Tim Freedman

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Tim Freedman
Tim Freedman -- March 2006.jpg
Background information
Birth nameTimothy James Freedman
Born (1964-11-25) 25 November 1964 (age 58)
Sydney, New South Wales, Australia
Genres Rock, pop, alternative rock, indie pop, ska
OccupationsSinger, songwriter
InstrumentsVocals, piano
Years active1986–present
Magnum opus: "No Aphrodisiac"

Timothy James Freedman [1] (25 November 1964) is an Australian musician, best known as the mainstay lead singer and keyboardist of the Australian band The Whitlams formed in 1993. [2] [3] The song "No Aphrodisiac", co-written by Freedman, [4] was their break-through hit in 1997; [5] their top four ARIA albums by sales are Love This City (1999), Torch the Moon (2002), Little Cloud (2006), and their compilation album Truth, Beauty and a Picture of You: Best of the Whitlams in 2008. [5]


A highlight of his career was receiving an ARIA Music Award for 'Song of the Year' in 1998 from the former Australian prime minister Gough Whitlam—after whom his band is named. [6] [7]


Tim Freedman was born in 1964 in Sydney and was raised in Collaroy,[ citation needed ] in Sydney's Northern Beaches region, and was educated at the Shore School in North Sydney. Prior to co-founding The Whitlams, Freedman was the front man of ska band Itchy Feet, and later the indie pop bands Penguins on Safari and The Olive Branch. [3] He had stints as sideman with Sunnyboys 1986–87 (who he would later manage), and The Hummingbirds 1989–90. [8]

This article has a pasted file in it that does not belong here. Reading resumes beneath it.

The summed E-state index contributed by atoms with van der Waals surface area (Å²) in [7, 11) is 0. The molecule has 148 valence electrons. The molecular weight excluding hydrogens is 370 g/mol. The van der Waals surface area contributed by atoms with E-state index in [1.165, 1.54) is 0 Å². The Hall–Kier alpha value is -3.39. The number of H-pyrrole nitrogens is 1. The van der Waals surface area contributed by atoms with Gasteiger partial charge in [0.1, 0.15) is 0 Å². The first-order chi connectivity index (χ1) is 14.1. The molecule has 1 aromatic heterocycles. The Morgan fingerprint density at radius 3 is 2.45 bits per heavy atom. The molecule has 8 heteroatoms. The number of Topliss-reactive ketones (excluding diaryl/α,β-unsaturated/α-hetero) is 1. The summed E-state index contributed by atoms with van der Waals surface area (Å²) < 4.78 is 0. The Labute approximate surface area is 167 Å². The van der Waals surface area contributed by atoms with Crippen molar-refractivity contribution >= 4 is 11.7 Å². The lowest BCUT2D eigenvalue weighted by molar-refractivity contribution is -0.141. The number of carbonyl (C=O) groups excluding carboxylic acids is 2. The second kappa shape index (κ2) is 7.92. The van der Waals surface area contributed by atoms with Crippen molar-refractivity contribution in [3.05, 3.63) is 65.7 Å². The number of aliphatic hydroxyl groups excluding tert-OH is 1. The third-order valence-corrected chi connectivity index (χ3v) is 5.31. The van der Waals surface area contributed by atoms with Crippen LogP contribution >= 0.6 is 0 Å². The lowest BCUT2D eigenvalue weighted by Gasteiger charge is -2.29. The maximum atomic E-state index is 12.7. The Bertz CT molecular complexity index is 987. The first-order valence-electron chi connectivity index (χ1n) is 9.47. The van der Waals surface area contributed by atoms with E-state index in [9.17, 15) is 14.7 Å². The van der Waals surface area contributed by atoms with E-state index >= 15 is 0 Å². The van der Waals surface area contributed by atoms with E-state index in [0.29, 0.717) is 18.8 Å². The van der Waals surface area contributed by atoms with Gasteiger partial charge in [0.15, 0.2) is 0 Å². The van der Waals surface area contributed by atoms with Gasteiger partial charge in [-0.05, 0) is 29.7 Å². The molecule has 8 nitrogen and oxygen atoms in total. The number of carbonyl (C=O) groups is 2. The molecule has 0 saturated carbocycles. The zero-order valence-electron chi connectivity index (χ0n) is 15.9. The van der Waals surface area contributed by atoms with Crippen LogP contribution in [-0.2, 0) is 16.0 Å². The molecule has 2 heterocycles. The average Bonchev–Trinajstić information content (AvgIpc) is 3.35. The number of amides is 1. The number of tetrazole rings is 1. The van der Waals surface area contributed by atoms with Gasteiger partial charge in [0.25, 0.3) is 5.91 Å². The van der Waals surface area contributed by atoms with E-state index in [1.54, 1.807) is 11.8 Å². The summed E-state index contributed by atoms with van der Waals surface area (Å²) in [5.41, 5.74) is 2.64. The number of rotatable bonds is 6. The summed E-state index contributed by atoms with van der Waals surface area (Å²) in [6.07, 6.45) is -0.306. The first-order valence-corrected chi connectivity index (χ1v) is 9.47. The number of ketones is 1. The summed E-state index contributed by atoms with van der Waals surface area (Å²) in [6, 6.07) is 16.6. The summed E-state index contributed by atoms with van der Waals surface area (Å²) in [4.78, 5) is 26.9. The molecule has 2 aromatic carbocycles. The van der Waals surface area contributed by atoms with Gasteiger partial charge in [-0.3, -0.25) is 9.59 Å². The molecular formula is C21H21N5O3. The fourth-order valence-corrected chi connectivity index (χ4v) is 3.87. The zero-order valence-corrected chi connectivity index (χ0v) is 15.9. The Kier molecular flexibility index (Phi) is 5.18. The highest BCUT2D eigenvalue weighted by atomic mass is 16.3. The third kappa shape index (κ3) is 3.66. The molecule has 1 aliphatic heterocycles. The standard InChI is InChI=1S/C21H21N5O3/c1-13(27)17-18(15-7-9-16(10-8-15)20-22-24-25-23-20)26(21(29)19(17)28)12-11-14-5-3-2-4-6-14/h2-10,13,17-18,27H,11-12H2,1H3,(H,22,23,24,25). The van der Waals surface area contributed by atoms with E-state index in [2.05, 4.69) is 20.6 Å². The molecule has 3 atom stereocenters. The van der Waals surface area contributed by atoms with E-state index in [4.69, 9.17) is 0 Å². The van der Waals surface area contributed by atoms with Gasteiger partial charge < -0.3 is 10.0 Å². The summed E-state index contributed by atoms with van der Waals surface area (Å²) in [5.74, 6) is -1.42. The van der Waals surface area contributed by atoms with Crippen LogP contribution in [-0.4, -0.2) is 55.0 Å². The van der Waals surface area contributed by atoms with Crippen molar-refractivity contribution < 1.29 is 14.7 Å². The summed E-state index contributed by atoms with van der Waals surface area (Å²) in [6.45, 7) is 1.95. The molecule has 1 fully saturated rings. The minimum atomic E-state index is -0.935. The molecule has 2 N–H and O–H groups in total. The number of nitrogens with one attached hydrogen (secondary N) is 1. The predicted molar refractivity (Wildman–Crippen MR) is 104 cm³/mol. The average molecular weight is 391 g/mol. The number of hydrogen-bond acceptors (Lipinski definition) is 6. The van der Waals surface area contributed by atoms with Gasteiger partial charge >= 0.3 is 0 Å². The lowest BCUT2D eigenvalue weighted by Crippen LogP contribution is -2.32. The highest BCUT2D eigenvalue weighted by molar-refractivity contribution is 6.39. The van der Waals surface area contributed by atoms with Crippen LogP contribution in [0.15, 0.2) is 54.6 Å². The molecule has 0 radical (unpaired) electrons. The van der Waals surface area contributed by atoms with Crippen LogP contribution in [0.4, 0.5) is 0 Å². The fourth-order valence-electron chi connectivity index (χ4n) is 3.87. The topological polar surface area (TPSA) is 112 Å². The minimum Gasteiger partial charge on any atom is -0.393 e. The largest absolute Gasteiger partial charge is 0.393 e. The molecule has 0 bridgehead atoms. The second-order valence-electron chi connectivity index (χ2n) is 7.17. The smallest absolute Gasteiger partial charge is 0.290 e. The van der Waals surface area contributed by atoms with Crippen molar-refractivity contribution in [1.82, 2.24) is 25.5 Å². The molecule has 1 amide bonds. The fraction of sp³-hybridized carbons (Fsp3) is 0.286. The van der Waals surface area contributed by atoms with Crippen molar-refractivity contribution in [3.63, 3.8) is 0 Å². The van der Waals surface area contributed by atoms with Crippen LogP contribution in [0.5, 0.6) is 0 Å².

At the Gimme Ted benefit concert on 10 March 2001, Freedman performed his cover version of two songs, "Julia" and "Falling in Love Again", originally by Ted Mulry. [9] In an interview, which aired on 612 ABC Brisbane on Friday 29 September 2006, Freedman said he became a pianist "by mistake" after quitting law school. He later completed a Bachelor of Arts at The University of Sydney.

Since late 2006, Tim has been the host of the music chat show The Tim Freedman Sunday Session at 6pm, airing Sunday nights on the Sydney radio station Vega 95.3 (now known as Smooth FM).[ citation needed ]

In 2014, he started writing as a music critic for a newly founded print and digital newspaper, The Saturday Paper , to help support the paper's growth, which has since grown to a circulation of 900,000 as of 2021. [10]



The Whitlams

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